The European Commission’s upcoming June package of energy and climate laws will “propose the extension of the emission trading scheme to sectors such as building and road transport,” the EU’s energy commissioner Kadri Simson said.
The inclusion of both road transport and buildings into the EU’s cap and trade scheme for greenhouse gas emissions has been mooted ever since the new Commission took office, in December 2019, according to Euractiv.com.
However, the official line until now was that officials were looking into the pros and cons of the proposal, with the results of that assessment due to be unveiled officially in June.
In a keynote address to a debate on clean technology organised by the American Chamber of Commerce in Brussels, Simson appeared to confirm that the Commission will indeed propose to extend the ETS to include buildings and transport.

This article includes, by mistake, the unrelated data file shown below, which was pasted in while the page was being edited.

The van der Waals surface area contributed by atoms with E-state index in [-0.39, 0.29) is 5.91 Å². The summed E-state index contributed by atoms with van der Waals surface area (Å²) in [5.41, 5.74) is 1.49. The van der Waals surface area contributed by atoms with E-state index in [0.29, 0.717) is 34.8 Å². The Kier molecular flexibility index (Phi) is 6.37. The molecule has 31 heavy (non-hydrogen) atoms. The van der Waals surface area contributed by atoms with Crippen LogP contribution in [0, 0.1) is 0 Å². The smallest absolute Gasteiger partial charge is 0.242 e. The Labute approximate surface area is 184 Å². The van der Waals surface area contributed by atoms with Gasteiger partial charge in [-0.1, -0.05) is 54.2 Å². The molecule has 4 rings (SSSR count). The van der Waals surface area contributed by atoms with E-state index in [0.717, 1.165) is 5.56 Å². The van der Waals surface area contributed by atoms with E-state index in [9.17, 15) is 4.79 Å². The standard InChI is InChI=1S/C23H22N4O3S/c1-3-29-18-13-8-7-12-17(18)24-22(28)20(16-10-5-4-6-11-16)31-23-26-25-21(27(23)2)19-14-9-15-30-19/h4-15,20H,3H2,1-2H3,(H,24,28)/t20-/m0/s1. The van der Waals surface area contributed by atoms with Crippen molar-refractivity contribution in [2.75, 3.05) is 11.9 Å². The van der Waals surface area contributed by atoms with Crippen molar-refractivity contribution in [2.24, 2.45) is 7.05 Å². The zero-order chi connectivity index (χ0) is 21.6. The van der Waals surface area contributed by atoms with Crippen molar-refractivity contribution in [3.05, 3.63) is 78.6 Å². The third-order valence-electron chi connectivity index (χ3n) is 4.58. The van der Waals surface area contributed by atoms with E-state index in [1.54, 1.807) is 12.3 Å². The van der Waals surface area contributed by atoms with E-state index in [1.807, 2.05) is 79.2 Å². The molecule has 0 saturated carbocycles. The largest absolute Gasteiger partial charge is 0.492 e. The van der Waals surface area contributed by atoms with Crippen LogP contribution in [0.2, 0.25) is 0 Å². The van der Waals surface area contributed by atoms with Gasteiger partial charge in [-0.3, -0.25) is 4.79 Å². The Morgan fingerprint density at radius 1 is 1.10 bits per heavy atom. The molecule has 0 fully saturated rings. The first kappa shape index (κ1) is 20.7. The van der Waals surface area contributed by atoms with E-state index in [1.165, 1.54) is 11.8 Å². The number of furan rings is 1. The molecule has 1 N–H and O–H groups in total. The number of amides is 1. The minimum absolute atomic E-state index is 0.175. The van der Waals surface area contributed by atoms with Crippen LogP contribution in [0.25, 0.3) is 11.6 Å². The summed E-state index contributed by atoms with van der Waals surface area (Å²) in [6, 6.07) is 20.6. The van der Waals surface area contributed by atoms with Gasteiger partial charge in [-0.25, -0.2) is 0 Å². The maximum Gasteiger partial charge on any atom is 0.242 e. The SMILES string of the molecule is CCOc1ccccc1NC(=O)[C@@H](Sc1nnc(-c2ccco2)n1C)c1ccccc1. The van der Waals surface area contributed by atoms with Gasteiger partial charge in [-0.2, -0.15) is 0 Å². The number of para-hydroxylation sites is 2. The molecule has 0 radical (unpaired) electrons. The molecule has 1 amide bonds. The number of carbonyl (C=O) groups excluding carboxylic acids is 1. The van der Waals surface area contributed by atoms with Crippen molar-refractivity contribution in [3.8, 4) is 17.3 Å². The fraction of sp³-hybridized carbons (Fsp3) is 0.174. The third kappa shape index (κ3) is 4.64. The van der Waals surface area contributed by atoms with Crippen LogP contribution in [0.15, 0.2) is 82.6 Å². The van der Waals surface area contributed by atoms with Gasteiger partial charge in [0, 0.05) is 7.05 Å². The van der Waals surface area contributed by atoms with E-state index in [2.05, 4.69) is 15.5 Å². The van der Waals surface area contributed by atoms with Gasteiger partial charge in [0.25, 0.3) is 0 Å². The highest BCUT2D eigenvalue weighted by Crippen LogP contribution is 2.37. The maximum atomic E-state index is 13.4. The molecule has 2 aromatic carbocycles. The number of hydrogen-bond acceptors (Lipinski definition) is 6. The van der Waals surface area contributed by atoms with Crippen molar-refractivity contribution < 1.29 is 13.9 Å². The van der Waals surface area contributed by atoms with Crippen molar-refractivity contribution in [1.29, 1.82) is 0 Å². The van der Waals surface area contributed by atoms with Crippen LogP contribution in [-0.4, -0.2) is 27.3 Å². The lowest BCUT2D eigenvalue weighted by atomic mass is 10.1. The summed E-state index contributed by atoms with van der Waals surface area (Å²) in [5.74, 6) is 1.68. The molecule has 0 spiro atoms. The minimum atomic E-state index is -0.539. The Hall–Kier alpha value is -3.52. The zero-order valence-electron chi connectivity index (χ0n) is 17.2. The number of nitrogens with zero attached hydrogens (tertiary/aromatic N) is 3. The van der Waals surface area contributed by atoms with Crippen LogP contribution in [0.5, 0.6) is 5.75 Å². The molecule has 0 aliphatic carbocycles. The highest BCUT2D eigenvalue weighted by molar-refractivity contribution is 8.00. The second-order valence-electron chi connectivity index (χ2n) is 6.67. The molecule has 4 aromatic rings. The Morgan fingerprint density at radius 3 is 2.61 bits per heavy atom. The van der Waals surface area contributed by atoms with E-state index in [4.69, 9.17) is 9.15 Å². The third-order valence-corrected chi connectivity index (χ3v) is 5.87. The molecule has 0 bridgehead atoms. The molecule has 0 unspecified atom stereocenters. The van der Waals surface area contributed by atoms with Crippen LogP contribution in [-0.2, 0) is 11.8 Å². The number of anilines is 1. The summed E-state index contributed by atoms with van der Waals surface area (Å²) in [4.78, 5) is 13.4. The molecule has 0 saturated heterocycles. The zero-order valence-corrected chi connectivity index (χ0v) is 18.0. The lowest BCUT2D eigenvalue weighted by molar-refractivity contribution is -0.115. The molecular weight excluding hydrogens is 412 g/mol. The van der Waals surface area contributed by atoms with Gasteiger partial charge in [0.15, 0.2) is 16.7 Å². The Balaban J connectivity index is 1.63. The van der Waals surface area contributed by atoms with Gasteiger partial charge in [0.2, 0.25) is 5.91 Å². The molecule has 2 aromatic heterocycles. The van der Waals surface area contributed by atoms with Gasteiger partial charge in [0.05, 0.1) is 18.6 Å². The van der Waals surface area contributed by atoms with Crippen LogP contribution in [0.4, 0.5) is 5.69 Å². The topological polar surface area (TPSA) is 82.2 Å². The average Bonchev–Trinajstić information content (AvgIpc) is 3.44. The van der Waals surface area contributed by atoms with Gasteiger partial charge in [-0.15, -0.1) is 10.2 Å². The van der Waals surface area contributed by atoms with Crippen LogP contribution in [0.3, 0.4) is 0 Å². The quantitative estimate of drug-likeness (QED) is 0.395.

The EU’s June package “will include revising our legislation for energy efficiency and renewables in line with our new ambitions” for 2030, Simson said.
“It will also provide for measures to support sustainable mobility and propose the extension of the emission trading scheme to sectors such as building and road transport,” she said in a prepared statement, adding the proposal “will be complemented by a review of energy taxation and a carbon border adjustment mechanism” to address the risk that companies relocate abroad.
However, speaking later in the afternoon at the annual conference of trade association Eurogas, the Commission’s executive vice-president for the European Green Deal, Frans Timmermans, seemed to contradict Simson, saying: “Will we extend ETS to transport and buildings? It’s still being analysed.”
Timmermans has said publicly that he is personally against including road transport in the ETS because it risks pushing up fuel prices and hurt the poor disproportionately.